Last years garden was tomato heavy. I started lots of seeds inside using my indoor growing kit that I bought off a friend when he moved out of state. It allowed me to have a full crop of half grown plants that had been spared from bugs and bad weather. The down side was that I had too many. No problem, though. Better too many than not enough? Right? Well, between the massive crop and an early August Trip to the Beach, we didn't maximize the garden's potential. Additionally, the other crops all faltered. The squash and zucchini succumbed to some sort of insect. The cucumbers went from a bumper crop to withering and dying in a matter of a week.
The main highlight, other than the hundreds of gallons of tomatoes, were the okra, which took 3 plantings. But, it produced terrifically and we LOVE okra.
This year will be different (as I tell myself every year!)
What did I learn last year?
- Always allow more space than you THINK you need for creeping crops
- Keep creeping crops away from stand-up crops (cucumbers next to tomatoes).
- Lay down news paper or other grass/weed inhibitors before you plant the first plant
- Never plan vacations during peak production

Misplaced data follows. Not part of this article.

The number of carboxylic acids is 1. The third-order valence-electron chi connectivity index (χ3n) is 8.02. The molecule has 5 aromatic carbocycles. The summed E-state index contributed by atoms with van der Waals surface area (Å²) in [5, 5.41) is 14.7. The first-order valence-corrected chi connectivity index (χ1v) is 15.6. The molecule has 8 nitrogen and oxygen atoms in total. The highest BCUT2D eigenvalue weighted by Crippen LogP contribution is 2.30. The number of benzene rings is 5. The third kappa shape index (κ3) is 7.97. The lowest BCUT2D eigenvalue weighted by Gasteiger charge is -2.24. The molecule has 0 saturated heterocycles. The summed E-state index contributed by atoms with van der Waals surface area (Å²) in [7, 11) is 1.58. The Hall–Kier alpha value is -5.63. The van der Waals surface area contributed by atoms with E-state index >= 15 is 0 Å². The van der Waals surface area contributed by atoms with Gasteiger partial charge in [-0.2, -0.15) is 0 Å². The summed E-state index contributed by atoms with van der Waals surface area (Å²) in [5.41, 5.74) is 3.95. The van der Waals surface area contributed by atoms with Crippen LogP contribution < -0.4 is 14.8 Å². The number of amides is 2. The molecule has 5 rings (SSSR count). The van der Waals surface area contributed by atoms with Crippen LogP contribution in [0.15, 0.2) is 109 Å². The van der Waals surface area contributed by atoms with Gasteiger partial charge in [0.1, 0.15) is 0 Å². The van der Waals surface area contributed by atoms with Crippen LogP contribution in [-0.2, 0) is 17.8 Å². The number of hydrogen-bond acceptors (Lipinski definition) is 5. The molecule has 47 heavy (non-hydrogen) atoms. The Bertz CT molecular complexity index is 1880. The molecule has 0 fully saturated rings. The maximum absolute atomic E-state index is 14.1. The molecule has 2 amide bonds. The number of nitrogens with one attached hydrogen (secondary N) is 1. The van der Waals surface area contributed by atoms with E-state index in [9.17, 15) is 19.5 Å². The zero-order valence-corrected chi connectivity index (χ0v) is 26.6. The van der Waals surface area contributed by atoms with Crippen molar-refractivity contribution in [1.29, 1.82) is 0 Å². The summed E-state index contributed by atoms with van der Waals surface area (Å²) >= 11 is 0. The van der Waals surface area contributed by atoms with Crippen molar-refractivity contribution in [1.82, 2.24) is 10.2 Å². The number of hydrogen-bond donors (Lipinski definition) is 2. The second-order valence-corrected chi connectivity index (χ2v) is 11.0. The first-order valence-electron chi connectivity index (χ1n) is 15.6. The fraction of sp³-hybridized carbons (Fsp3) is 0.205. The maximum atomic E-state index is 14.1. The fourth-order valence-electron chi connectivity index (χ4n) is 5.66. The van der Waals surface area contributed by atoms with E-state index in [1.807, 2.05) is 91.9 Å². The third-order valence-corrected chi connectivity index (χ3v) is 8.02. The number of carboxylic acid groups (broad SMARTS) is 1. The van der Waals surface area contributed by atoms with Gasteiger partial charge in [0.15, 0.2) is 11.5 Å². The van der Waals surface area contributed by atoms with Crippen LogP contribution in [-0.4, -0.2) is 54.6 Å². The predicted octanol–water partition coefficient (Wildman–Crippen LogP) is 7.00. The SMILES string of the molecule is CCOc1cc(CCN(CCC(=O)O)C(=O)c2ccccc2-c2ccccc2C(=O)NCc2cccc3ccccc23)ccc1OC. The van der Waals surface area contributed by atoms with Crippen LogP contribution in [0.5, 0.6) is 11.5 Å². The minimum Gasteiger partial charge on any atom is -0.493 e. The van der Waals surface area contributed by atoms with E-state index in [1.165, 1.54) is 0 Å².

- Never plant multiple tomato plants together
- Spend the money and get good tomato cages
- Watch the weather better so as to limit the waste of seven dust, etc
- Keep it simple. Limit as few types of veggies. Do what you do best.
- Start seeds in plantable and biodegradeable cups. Transfering the plants from plastic cups to the soil causes mortatlity issues.
Here it the plan this year:
Grow a multitude of tomatoes inside. Sell off about half the plants that come up for about $1, provided that we have that many to come up. That will help recover the initial cost ($130) of the equipment and consumables. I will then plant the rest. I will plan on selling any extra produce. That we don't use fresh, can, or give to family and friends. I know that sounds like there isn't a possible way that we would EVER have more than that, but we did last year, specifically the roma and cherry tomatoes. I plan to buy and assembly a rain water collection system. It will use the gutters of our shed to collect and will be stored above ground as to allow for gravity feeding to the garden. This will cut down on costs as well as limit the chemicals being fed to the plants. I am convinced the fluorine and chlorine in the water is NOT good for the plants, especially during the peak hot periods.
I plan on planting the following:
- Yellow squash
- Big Boy, Beefsteak, Roma, and Cherry tomatoes
- Several variety of cucumbers
Sunday we cleaned out the garage and started all the tomato seeds as well as some flowers. Sure, the flowers are pretty, but they also attract the insects. After planting, we got them underneath the grow light with a heater. Again, we had to purchase the seeds, the starter soil, and the starter cups. The total cost was $130. I would like to recover that in selling plants and produce.